All of this explains the strong language against the Jews in the Thessalonian epistles. It uncovers some of the more subtle concerns therein. In his first letter he writes:
For you, brethren, became imitators of the churches of God which are in Judea in Christ Jesus. For you also suffered the same things from your own countrymen, just as they did from the Jews, who killed both the Lord Jesus and their own prophets, and have persecuted us; and they do not please God and are contrary to all men, forbidding us to speak to the Gentiles that they may be saved, so as always to fill up the measure of their sins; but wrath has come upon them to the uttermost” (1 Thess. 2:14-16).
He complains of Satanic resistance to his ministry, which according to the context, probably indicates Jewish opposition (1 Thess. 2:18, cp. 15-16 ). He seems to allude to Jewish opposition in 2 Thessalonians 1:4ff, where he mentions the Thessalonians’s perseverance and afflictions for their faith (1:4ff; cp. Acts 17:4-6). This also may be motivating his request that the Thessalonians pray for his deliverance from such “unreasonable and wicked men” (3:2; cf. Acts 17:4-6, 13; 18:6; 1 Thess. 2:14-16).
This Jewish context is important for understanding the situation confronting Paul. In the next blog I will show that 2 Thessalonians contains strong allusions to the Olivet Discourse, which speaks of the destruction of the Temple and the judgment of the Jews (cp. Matt. 23:35—24:2; cp. Acts 17:3; 18:5). As Carson notes, the Olivet Discourse “is undoubtedly a source of the Thessalonian Epistles.”
1. Donald Guthrie, New Testament Introduction (3rd ed.: Downer’s Grove, Ill.: InterVarsity Press, 1970), 457-465. D. A. Carson, Douglas J. Moo, and Leon Morris, An Introduction to the New Testament (Grand Rapids: Zondervan, 1992), 290-294.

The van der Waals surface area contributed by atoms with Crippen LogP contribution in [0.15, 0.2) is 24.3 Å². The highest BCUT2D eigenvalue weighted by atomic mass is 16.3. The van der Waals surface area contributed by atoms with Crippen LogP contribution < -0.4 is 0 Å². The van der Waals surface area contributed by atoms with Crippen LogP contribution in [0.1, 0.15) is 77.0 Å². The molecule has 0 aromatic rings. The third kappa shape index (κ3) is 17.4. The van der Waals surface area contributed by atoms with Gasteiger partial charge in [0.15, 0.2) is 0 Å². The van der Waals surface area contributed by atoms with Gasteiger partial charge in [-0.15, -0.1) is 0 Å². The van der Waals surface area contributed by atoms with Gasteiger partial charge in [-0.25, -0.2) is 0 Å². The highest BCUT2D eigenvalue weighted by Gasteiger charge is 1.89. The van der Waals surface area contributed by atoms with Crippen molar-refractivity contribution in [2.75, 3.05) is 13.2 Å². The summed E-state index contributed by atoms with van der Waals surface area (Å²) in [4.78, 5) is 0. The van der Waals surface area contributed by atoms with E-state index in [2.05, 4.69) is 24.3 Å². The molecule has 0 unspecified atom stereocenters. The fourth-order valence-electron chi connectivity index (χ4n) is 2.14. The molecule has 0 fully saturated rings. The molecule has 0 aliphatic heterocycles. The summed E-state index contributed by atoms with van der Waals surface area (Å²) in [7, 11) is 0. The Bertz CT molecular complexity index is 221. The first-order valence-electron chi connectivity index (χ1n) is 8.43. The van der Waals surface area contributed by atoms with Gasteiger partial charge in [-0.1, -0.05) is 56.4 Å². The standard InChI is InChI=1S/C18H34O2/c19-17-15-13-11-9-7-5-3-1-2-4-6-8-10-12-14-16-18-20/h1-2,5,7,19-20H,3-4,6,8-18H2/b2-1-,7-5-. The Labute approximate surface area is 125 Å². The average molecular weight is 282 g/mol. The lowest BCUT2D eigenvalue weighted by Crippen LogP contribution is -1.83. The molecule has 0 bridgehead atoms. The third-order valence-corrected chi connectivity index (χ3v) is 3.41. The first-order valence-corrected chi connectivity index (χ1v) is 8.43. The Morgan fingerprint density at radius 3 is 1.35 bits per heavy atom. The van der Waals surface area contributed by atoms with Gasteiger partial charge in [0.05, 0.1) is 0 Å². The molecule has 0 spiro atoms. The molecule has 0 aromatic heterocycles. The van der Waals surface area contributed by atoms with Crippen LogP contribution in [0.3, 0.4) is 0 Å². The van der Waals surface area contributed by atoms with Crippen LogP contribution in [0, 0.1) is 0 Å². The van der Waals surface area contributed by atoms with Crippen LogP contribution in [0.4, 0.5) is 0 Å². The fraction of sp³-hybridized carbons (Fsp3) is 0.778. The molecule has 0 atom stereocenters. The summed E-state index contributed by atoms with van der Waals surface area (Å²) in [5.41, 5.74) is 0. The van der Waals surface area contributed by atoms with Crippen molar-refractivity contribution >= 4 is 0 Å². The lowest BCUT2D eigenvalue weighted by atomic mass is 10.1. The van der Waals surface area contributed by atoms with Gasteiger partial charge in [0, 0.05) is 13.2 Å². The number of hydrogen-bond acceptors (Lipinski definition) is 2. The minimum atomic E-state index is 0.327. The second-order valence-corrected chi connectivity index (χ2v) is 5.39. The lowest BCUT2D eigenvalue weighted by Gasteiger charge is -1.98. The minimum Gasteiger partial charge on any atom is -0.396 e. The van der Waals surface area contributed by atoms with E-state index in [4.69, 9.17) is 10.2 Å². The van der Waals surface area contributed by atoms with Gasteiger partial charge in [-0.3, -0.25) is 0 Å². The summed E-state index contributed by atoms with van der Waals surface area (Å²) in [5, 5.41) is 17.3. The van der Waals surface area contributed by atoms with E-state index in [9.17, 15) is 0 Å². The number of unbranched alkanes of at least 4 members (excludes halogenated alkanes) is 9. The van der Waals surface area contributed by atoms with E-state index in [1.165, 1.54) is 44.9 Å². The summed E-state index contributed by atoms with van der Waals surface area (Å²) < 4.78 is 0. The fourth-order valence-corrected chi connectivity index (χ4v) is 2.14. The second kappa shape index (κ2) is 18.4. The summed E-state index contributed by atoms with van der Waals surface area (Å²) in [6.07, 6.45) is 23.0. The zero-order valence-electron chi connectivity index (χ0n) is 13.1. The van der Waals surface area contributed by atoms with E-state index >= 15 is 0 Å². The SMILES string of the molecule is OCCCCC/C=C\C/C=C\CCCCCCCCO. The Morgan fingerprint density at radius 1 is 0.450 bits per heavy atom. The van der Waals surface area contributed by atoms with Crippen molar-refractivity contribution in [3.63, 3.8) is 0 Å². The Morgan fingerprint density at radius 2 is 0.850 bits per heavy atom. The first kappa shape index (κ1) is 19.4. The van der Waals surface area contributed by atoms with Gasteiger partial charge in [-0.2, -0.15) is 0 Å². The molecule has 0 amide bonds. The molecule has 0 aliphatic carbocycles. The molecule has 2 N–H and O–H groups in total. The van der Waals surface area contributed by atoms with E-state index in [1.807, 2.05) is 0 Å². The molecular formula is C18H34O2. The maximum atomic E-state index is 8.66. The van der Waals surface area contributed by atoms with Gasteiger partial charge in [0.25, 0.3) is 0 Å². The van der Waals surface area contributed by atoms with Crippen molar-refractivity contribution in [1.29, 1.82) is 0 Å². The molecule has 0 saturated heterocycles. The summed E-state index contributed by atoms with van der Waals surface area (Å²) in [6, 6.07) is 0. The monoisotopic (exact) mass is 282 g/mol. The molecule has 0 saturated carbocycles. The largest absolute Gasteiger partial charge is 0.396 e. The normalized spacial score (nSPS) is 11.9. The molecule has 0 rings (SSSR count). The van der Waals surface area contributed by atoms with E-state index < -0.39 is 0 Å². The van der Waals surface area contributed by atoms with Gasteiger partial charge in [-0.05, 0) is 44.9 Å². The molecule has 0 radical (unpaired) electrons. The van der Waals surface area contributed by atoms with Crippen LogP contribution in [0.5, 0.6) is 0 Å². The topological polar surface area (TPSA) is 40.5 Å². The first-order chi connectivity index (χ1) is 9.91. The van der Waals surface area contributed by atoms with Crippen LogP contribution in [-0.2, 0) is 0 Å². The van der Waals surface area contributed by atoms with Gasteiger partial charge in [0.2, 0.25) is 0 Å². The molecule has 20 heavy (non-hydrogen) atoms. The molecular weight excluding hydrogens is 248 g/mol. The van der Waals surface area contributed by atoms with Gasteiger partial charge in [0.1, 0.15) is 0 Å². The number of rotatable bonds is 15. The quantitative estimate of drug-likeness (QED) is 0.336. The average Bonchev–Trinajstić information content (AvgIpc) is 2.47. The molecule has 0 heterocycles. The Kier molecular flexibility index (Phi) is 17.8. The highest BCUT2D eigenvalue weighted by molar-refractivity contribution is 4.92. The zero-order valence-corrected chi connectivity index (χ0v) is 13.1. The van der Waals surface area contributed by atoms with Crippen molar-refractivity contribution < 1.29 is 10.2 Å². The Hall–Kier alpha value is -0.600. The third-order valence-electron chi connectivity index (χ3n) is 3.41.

2. William Hendriksen, I and II Thessalonians (NTC) (Grand Rapids: Baker, 1955), 15. Guthrie, New Testament Introduction, 566-567, 579. John A. T. Robinson, Redating the New Testament (Philadelphia: Westminster, 1976), 53.
3. . F. Bruce, The Book of the Acts (NICNT) (Grand Rapids: Eerdmans, rep. 1980 [n.d.]), 364.
4. Suetonius, Claudius 25:4. Cp. Dio Cassius, History 60:6; Orosius, History, 7:6:15ff.
5. Michael Grant, ed., Suetonius, The Twelve Caesars, trans. by Robert Graves (London: Penguin, 1979), 202. See: Bruce, New Testament History, 297-299; Richard L. Niswonger, New Testament History (Grand Rapids: Zondervan, 1988), 113-114.
6. The Greek term antitassomenon (“opposed”) in Acts 18:6 is a military term and indicates organized resistance.
7. Cf. Matt. 12:43-45; John 8:44; Rev. 2:9; 3:9. In 2 Corinthians Paul mentions Satanic blinding to the gospel (4:4) in the context of making reference to the veil blinding the Jews regarding the New Covenant (3:15; cp. Heb. 8:8-13). He then discusses his own grievous persecution (4:7-18).
8. Page attempts to draw the parallel with Revelation 20, comparing the restraint and deception of Satan and the flaming coming of Christ with the deception, restraint, and coming here. Sydney H. T. Page, “Revelation 20 and Pauline Eschatology,” Journal of the Evangelical Theological Society 23:1 (March, 1980): 31-44.
9. D. A. Carson, “Matthew,” in Frank E. Gaebelein, ed., The Expositor’s Bible Commentary, 12 vols. (Grand Rapids: Zondervan, 1984), 8:489. See also: G. Henry Waterman, “The Sources of Paul’s Teaching on the 2nd Coming of Christ in 1 and 2 Thessalonians,” Journal of the Evangelical Theological Society 18:2 (June, 1975): 105-113.